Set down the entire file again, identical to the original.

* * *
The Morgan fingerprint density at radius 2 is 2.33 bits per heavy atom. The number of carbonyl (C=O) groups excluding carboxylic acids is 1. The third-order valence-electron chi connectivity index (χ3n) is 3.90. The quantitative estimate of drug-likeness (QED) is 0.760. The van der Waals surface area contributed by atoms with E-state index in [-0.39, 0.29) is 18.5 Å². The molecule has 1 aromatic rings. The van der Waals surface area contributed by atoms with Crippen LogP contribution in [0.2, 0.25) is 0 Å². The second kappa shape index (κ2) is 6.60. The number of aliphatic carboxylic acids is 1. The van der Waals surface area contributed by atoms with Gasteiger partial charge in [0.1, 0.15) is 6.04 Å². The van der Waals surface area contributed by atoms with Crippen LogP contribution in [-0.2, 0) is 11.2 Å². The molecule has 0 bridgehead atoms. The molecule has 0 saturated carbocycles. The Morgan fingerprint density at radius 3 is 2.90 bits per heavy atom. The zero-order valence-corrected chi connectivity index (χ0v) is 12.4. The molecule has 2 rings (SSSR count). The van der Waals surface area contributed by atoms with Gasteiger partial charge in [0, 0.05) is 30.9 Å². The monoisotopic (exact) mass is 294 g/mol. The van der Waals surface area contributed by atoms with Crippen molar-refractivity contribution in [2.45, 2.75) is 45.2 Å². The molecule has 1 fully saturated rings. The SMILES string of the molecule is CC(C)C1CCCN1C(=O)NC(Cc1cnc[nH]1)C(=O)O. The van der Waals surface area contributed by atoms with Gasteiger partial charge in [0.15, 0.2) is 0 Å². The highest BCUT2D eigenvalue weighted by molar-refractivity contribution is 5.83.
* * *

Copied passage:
The Morgan fingerprint density at radius 2 is 2.33 bits per heavy atom. The number of carbonyl (C=O) groups excluding carboxylic acids is 1. The third-order valence-electron chi connectivity index (χ3n) is 3.90. The quantitative estimate of drug-likeness (QED) is 0.760. The van der Waals surface area contributed by atoms with E-state index in [-0.39, 0.29) is 18.5 Å². The molecule has 1 aromatic rings. The van der Waals surface area contributed by atoms with Crippen LogP contribution in [0.2, 0.25) is 0 Å². The second kappa shape index (κ2) is 6.60. The number of aliphatic carboxylic acids is 1. The van der Waals surface area contributed by atoms with Gasteiger partial charge in [0.1, 0.15) is 6.04 Å². The van der Waals surface area contributed by atoms with Crippen LogP contribution in [-0.2, 0) is 11.2 Å². The molecule has 0 bridgehead atoms. The molecule has 0 saturated carbocycles. The Morgan fingerprint density at radius 3 is 2.90 bits per heavy atom. The zero-order valence-corrected chi connectivity index (χ0v) is 12.4. The molecule has 2 rings (SSSR count). The van der Waals surface area contributed by atoms with Gasteiger partial charge in [0, 0.05) is 30.9 Å². The monoisotopic (exact) mass is 294 g/mol. The van der Waals surface area contributed by atoms with Crippen molar-refractivity contribution in [2.45, 2.75) is 45.2 Å². The molecule has 1 fully saturated rings. The SMILES string of the molecule is CC(C)C1CCCN1C(=O)NC(Cc1cnc[nH]1)C(=O)O. The van der Waals surface area contributed by atoms with Gasteiger partial charge in [0.15, 0.2) is 0 Å². The highest BCUT2D eigenvalue weighted by molar-refractivity contribution is 5.83.